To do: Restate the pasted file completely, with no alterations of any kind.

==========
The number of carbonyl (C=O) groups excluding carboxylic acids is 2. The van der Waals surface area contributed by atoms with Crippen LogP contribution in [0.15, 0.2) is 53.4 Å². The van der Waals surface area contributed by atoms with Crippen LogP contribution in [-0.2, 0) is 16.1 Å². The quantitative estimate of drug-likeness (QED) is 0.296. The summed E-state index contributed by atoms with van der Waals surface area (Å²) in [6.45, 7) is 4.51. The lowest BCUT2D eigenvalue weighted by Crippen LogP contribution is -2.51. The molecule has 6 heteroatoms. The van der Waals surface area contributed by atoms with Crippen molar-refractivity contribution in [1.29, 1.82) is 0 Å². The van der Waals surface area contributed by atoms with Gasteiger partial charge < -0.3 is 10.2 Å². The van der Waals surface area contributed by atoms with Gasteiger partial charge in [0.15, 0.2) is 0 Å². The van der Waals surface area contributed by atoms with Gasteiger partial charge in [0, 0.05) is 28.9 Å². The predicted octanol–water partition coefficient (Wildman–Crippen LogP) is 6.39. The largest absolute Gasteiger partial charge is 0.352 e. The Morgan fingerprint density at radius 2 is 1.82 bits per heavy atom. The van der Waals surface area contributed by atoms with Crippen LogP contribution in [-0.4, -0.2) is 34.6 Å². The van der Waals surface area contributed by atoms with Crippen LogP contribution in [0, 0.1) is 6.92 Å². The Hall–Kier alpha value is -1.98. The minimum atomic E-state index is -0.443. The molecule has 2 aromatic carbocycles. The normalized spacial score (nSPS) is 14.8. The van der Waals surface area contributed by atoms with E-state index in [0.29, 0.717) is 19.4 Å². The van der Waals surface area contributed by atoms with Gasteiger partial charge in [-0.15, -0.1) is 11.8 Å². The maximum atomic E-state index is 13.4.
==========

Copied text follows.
The number of carbonyl (C=O) groups excluding carboxylic acids is 2. The van der Waals surface area contributed by atoms with Crippen LogP contribution in [0.15, 0.2) is 53.4 Å². The van der Waals surface area contributed by atoms with Crippen LogP contribution in [-0.2, 0) is 16.1 Å². The quantitative estimate of drug-likeness (QED) is 0.296. The summed E-state index contributed by atoms with van der Waals surface area (Å²) in [6.45, 7) is 4.51. The lowest BCUT2D eigenvalue weighted by Crippen LogP contribution is -2.51. The molecule has 6 heteroatoms. The van der Waals surface area contributed by atoms with Crippen molar-refractivity contribution in [1.29, 1.82) is 0 Å². The van der Waals surface area contributed by atoms with Gasteiger partial charge < -0.3 is 10.2 Å². The van der Waals surface area contributed by atoms with Gasteiger partial charge in [0.15, 0.2) is 0 Å². The van der Waals surface area contributed by atoms with Gasteiger partial charge in [0, 0.05) is 28.9 Å². The predicted octanol–water partition coefficient (Wildman–Crippen LogP) is 6.39. The largest absolute Gasteiger partial charge is 0.352 e. The Morgan fingerprint density at radius 2 is 1.82 bits per heavy atom. The van der Waals surface area contributed by atoms with Crippen LogP contribution in [-0.4, -0.2) is 34.6 Å². The van der Waals surface area contributed by atoms with Crippen LogP contribution in [0, 0.1) is 6.92 Å². The Hall–Kier alpha value is -1.98. The minimum atomic E-state index is -0.443. The molecule has 2 aromatic carbocycles. The normalized spacial score (nSPS) is 14.8. The van der Waals surface area contributed by atoms with E-state index in [0.29, 0.717) is 19.4 Å². The van der Waals surface area contributed by atoms with Gasteiger partial charge in [-0.15, -0.1) is 11.8 Å². The maximum atomic E-state index is 13.4.